This story was covered by USA Today and i found it rather interesting, very soon tablets will be everywhere. If you would like to see the video on this story check it out here: http://usat.ly/iF14u9
LOS ANGELES — As part of his daily routine for the last 15 years, Alaska Airlines pilot Randy Kleiger hauled his 40-pound airline manuals onto his jet, using them to check everything from routing information and company policies to airport parking.
But the 1,000-plus pages of paper are soon to be history, thanks to his employer’s decision to ditch the manuals by mid-June in favor of the Apple iPad for the entire Alaska Airlines fleet.
“Now we have all the information in the iPad,” says Kleiger, sitting in the cramped cockpit of an Alaska Airlines flight at Los Angeles International Airport. “And that makes it more efficient and safer,” because he doesn’t have to fumble all over the cockpit for the various manuals. Everything’s in one place.
Alaska is transitioning all 1,400-plus of its pilots to company-issued iPads. The plan aims to improve fuel economy by cutting back on the weight on board. Also, documents can be updated more frequently. Alaska is the first commercial airline to make such a move. Delta and American, among others, are considering similar steps.
The iPad, which began primarily as an entertainment device when it was launched in 2010, has captured the imagination of many other industries in ways that Apple never even imagined, says Richard Doherty, an analyst at the Envisioneering Group.
It has shown up in restaurants, as a more topical and graphical menu replacement, as well as medical offices and hotels. “I can see the day when you get pulled over by a cop for a speeding ticket, and he or she pulls out an iPad to write your ticket,” says Doherty. “There’s really no limit to where this could all go.”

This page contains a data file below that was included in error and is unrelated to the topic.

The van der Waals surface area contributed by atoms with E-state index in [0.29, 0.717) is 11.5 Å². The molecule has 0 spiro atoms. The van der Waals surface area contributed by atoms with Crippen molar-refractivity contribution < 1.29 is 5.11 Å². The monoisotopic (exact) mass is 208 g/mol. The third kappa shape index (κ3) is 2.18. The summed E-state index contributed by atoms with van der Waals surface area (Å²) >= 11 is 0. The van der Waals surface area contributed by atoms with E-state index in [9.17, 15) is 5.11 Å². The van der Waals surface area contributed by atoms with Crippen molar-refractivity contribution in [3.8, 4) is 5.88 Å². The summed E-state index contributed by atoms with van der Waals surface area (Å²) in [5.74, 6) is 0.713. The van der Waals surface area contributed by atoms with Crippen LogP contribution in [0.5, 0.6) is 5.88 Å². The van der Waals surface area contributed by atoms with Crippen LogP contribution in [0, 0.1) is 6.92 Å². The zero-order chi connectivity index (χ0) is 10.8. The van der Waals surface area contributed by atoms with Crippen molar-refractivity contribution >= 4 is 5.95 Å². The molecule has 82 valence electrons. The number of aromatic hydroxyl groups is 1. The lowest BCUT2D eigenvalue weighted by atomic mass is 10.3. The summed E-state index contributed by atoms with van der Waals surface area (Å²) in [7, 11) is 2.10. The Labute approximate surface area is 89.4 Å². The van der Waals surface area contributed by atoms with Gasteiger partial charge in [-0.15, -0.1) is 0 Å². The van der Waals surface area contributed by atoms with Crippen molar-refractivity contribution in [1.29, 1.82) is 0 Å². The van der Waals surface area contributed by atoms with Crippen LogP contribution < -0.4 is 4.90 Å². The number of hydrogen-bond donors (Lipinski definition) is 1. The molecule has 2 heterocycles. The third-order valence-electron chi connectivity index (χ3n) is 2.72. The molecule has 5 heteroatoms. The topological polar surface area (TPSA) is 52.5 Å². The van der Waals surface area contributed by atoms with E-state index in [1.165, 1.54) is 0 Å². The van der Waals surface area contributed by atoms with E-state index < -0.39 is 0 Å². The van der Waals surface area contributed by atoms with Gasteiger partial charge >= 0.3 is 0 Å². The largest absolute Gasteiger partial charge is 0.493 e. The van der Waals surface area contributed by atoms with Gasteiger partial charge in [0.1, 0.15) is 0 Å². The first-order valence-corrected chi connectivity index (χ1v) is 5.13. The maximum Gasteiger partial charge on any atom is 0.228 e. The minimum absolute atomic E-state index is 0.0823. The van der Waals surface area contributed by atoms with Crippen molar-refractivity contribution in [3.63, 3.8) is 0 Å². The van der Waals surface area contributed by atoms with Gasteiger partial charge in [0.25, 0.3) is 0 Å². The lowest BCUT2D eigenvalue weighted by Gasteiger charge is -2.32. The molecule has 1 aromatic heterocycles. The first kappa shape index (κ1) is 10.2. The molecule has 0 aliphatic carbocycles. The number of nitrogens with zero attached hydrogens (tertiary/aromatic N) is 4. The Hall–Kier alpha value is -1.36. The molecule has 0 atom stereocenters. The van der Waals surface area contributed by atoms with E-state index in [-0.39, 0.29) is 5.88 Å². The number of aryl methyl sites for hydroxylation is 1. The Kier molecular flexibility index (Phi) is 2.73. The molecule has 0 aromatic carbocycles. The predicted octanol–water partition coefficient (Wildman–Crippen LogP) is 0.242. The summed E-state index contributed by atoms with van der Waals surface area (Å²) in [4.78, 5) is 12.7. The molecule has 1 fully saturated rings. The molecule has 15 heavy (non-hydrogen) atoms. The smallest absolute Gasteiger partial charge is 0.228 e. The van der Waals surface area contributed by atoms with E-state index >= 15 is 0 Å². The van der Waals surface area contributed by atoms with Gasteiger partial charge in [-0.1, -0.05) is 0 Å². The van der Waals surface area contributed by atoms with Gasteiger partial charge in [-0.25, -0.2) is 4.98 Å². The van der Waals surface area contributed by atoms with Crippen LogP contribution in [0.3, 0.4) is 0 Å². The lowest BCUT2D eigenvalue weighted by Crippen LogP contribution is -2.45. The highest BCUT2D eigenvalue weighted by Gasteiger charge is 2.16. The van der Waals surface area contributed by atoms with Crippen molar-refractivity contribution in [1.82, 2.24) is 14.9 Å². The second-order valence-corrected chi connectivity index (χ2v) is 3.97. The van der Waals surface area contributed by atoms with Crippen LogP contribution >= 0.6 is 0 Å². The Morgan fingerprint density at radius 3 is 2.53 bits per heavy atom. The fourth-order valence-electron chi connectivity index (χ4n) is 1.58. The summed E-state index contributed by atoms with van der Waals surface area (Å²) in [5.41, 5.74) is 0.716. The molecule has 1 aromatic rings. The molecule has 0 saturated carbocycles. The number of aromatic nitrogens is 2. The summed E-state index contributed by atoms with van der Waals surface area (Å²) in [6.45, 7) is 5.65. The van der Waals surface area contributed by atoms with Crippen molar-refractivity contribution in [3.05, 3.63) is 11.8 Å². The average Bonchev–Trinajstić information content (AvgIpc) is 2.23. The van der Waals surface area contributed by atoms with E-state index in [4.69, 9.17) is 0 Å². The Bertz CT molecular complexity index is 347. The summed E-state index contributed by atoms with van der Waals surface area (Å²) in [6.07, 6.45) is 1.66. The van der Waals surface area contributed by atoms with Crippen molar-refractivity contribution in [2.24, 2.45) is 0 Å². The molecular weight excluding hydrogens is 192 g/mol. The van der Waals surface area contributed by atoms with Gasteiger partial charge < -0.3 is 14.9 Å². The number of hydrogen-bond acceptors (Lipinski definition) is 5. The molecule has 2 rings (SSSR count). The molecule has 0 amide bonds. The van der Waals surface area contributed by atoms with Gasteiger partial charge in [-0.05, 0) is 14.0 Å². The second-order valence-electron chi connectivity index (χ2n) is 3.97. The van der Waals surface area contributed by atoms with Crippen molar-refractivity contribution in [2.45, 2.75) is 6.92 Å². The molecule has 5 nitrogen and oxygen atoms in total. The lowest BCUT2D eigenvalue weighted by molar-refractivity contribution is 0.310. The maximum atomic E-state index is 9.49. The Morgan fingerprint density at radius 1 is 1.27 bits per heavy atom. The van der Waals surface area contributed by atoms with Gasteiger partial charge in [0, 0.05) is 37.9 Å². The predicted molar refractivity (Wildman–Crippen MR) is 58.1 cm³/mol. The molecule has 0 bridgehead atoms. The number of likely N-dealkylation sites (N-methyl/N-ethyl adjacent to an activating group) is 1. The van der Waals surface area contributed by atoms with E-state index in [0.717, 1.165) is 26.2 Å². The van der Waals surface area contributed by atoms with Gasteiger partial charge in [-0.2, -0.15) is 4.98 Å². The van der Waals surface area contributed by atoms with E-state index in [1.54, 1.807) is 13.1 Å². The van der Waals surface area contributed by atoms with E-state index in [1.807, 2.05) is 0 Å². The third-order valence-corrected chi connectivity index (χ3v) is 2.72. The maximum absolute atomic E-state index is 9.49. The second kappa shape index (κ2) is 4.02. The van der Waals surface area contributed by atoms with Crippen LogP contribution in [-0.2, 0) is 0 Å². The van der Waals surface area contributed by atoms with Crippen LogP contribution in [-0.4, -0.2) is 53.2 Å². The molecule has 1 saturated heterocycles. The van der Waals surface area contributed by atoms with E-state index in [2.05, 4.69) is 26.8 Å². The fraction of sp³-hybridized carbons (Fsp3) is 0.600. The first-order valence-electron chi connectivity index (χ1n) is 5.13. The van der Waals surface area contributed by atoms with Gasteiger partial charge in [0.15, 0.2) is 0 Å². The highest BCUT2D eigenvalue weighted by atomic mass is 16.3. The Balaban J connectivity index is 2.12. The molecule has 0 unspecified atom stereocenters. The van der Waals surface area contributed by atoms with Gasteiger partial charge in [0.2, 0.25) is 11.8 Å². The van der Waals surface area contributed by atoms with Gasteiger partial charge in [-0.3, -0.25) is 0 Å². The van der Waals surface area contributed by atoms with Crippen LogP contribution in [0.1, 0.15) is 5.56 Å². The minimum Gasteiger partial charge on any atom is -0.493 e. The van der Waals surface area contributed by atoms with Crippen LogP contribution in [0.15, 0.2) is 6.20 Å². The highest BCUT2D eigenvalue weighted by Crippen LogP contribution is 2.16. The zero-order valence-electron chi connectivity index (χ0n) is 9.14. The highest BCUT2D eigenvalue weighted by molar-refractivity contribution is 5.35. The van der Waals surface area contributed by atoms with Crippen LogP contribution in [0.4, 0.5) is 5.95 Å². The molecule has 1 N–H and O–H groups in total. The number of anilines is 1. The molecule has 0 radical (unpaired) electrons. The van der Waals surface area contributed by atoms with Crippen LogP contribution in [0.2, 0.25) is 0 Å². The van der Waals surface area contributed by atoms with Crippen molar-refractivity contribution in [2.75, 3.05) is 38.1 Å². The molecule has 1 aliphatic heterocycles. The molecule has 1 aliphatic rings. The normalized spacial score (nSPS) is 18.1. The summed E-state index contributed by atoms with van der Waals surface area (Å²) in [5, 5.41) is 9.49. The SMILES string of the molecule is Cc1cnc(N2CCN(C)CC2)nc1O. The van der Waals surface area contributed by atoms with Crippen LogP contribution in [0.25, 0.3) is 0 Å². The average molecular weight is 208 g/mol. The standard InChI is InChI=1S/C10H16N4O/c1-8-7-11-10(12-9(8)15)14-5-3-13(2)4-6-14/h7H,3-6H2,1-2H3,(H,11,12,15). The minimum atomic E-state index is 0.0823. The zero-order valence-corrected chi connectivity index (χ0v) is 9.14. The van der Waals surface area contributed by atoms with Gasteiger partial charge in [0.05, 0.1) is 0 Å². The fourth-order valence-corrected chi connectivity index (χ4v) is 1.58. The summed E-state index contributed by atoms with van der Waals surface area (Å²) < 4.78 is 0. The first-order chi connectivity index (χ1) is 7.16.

What the pilots can’t do with the iPad — just like passengers — is have the unit turned on during takeoff and landing. They have to power down before reaching 10,000 feet, due to Federal Aviation Administration regulations, and concerns about interference.
What they won’t do: Play Angry Birds, watch movies or do e-mail. The pilot’s iPad is not connected to the Internet — even though Alaska has Wi-Fi on the planes, says Kleiger. “That’s against company policy. And, besides, we’re professionals.”
Before heading onto the jet, Kleiger says, he connects the iPad to the corporate server and syncs the manuals. Now, before he flies, “I can have the latest revision and most up-to-date information.”
And what about running out of juice during a flight?
Alaska pilots are asked to charge up their units before arriving to work. And there are two iPads in the cockpit, just in case.
Still, says Kleiger, they’re usually on for only about 15 minutes during a flight, using the GoodReader app, a technical app for pilots.
Credit to bringing the iPad to the skies goes to a group of motivated pilots and Apple gearheads who persuaded Alaska to give the iPad a try. The company did a trial with 100 pilots earlier in the year and liked the results.
“At first, like any of us brought up in the paper world, I was on the fence,” says Stephen Lemley, an Alaska pilot who was involved in the tests. “I knew where everything was in the manuals. But after about a month of playing with this, it became very apparent that this was the way to go.”
In March, the FAA approved the use of iPads in the skies.
Boeing subsidiary Jeppesen Mobile got authorization from the FAA earlier this year to make its app with aeronautical charts available, instead of paper. Charter service Executive Jet Management makes the app available to its clients.
“Some of our customers can have 70 pounds of paper charts,” says Rick Ellerbrock, chief aviation strategist for Jeppesen. “Seventy pounds of weight can burn a lot of fuel.”
Jeppesen’s app has been downloaded more than 100,000 times since the company began offering it in February.